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Glad To Be Green
COLM O HARE speaks to ANTHONY GOULDING, writer of Green, a play centreD around male prostitution in Dublin.
Colm O Hare, 15 Sep 1999
The recent furore over In Dublin massage parlour advertisements and the promised Garda crackdown on brothels has once again highlighted the murky business of sex for sale, in all its manifestations.
Now comes Green, a gritty, realistic play based around the secret world of rent boys operating in the Phoenix Park area of Dublin. Written by young Dubliner, Anthony Goulding, the play was first staged at the Dublin Fringe Festival in 1997 winning a nomination for Best New Play in the Irish Times/ESB Awards. This updated production, to be staged at Vicar St. for two weeks in September, features a totally new cast with a specially written soundtrack by Brian Mooney of The Idiots.
The story revolves around seven young inner city youths locked into a hopeless routine of drinking, petty crime and forlorn dreams of escape from their dreary lives. Their world is suddenly rocked when they discover one of their number is leading a double life working as a rent boy by night and hanging out with the gang during the day.
Goulding, who grew up in Devany Gardens, a large complex of flats near the Phoenix Park is more than familiar with the area and its reputation as a red light district.
I spent a lot of my time hanging out in the Park when I was younger, he explains. I became intrigued with what was going on around there, especially after dark. I already knew there was a lot of cruising happening. But one evening I was walking through the park with a mate and he pointed out another guy who we both knew. He told me he was working as a rent boy. It came as a bit of a shock at the time, as I knew that this guy was involved in queer bashing and had a girlfriend.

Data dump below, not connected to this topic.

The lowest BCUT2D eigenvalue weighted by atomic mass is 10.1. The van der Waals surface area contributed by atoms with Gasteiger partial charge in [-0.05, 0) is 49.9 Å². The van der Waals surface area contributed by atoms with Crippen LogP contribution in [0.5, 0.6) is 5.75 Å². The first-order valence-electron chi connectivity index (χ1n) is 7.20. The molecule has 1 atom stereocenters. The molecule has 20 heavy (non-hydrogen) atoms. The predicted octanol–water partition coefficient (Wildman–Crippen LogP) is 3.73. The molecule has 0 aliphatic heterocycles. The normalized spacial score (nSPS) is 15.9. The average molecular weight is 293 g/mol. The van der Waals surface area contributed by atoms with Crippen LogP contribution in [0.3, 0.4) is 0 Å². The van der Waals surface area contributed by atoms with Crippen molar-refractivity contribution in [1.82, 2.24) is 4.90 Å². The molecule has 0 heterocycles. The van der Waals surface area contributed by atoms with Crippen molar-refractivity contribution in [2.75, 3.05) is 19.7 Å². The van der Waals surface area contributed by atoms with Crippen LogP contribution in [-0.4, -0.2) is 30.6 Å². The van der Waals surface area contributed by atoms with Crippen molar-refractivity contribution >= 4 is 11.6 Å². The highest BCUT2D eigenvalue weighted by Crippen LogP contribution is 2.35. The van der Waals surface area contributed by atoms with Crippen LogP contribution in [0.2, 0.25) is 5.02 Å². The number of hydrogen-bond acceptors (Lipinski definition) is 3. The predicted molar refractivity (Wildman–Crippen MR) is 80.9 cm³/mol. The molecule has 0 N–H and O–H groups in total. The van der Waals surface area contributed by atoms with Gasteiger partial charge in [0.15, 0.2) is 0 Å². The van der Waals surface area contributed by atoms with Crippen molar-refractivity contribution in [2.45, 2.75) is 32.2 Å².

Though he d never written a play before Goulding was inspired to write a story loosely based on that incident. He set about researching the world of male prostitutes and the sub-culture they inhabit.
With my background I wasn t exactly prone to going to theatre, he says. But I was doing a performance course in Bull Alley in the Liberties and I thought I d have a go. So I wrote it and sent it to The Abbey. But they just said go back and re-write it without offering any help. I think the guy I spoke to thought it was me in the play and that I needed therapy more than anything else! Then Vanessa [Fielding, the director] read it and said she d like to do it.
Goulding s research shattered a number of misconceptions he d previously held about rent boys and the kind of person who gets involved in male prostitution.
I discovered that the majority of them have girlfriends, some of them actually like doing what they do, whether for the money or just for the thrill of it. Some of them are on drugs or drink and need the money, but most are quite normal.
According to Goulding, there are about a dozen rent boys plying their trade in the Phoenix Park with some as young as 14 and the oldest about 28.
The youngest guys, known as the chickens are in the greatest demand, he explains. Mostly the transactions take place in cars, but some of them are brought to hotels or restaurants by the punters. If they meet friends they introduce them as their nephew or something like that. It s a quite dangerous occupation and some of them get badly beaten and abused.
What amazes me about the Phoenix Park, he continues, is that it has so many prestigious high profile people living there The President s house, the American Ambassador s house, the Garda Headquarters and the army barracks are all there, yet at night it becomes such a devious place with lots of horrific stuff going on.
Goulding, who studied acting at the Manchester Met, is currently attending a film workshop under Professor Brendan Ward of Columbia University in New York. He eventually hopes to develop Green into a screenplay with a view to making it into a film.
There has been interest in it and there are some people coming over from London to look at the play so we ll see what happens, he says.
Green, presented by Vesuvians Theatre Company in association with Vicar St., will be staged as a promenade-style production in which the action dictates the position of the audience. As on a film set, the actors perform the play in different locations and the audience moves into each scene to be close to the experience.
This will be a much bigger production than it was the first time around, Goulding states. As far as I know it s also the first serious play to be staged at Vicar St., so I m looking forward to it. n
Green by Anthony Goulding runs from September 7th to 18th at Vicar St., Dublin.